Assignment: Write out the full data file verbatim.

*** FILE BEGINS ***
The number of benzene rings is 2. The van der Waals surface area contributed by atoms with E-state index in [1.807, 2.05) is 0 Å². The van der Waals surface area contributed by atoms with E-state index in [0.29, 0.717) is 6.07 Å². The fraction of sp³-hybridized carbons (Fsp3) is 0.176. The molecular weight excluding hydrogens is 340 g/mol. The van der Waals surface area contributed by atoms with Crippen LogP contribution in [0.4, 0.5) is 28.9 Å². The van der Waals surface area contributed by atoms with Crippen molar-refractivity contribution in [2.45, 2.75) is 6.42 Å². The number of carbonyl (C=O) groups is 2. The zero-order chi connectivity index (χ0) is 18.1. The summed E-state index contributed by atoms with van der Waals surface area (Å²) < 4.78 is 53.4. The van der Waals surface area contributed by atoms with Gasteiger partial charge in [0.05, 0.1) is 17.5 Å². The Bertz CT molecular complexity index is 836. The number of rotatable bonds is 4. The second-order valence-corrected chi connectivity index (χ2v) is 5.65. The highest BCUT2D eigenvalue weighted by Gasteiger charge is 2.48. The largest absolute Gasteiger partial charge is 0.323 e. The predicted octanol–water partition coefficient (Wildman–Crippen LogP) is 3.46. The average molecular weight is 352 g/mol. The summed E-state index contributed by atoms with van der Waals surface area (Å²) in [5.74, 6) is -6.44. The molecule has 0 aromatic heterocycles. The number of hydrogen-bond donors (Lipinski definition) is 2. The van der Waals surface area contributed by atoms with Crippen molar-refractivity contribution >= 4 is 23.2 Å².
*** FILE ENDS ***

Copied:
The number of benzene rings is 2. The van der Waals surface area contributed by atoms with E-state index in [1.807, 2.05) is 0 Å². The van der Waals surface area contributed by atoms with E-state index in [0.29, 0.717) is 6.07 Å². The fraction of sp³-hybridized carbons (Fsp3) is 0.176. The molecular weight excluding hydrogens is 340 g/mol. The van der Waals surface area contributed by atoms with Crippen LogP contribution in [0.4, 0.5) is 28.9 Å². The van der Waals surface area contributed by atoms with Crippen molar-refractivity contribution in [2.45, 2.75) is 6.42 Å². The number of carbonyl (C=O) groups is 2. The zero-order chi connectivity index (χ0) is 18.1. The summed E-state index contributed by atoms with van der Waals surface area (Å²) < 4.78 is 53.4. The van der Waals surface area contributed by atoms with Gasteiger partial charge in [0.05, 0.1) is 17.5 Å². The Bertz CT molecular complexity index is 836. The number of rotatable bonds is 4. The second-order valence-corrected chi connectivity index (χ2v) is 5.65. The highest BCUT2D eigenvalue weighted by Gasteiger charge is 2.48. The largest absolute Gasteiger partial charge is 0.323 e. The predicted octanol–water partition coefficient (Wildman–Crippen LogP) is 3.46. The average molecular weight is 352 g/mol. The summed E-state index contributed by atoms with van der Waals surface area (Å²) in [5.74, 6) is -6.44. The molecule has 0 aromatic heterocycles. The number of hydrogen-bond donors (Lipinski definition) is 2. The van der Waals surface area contributed by atoms with Crippen molar-refractivity contribution >= 4 is 23.2 Å².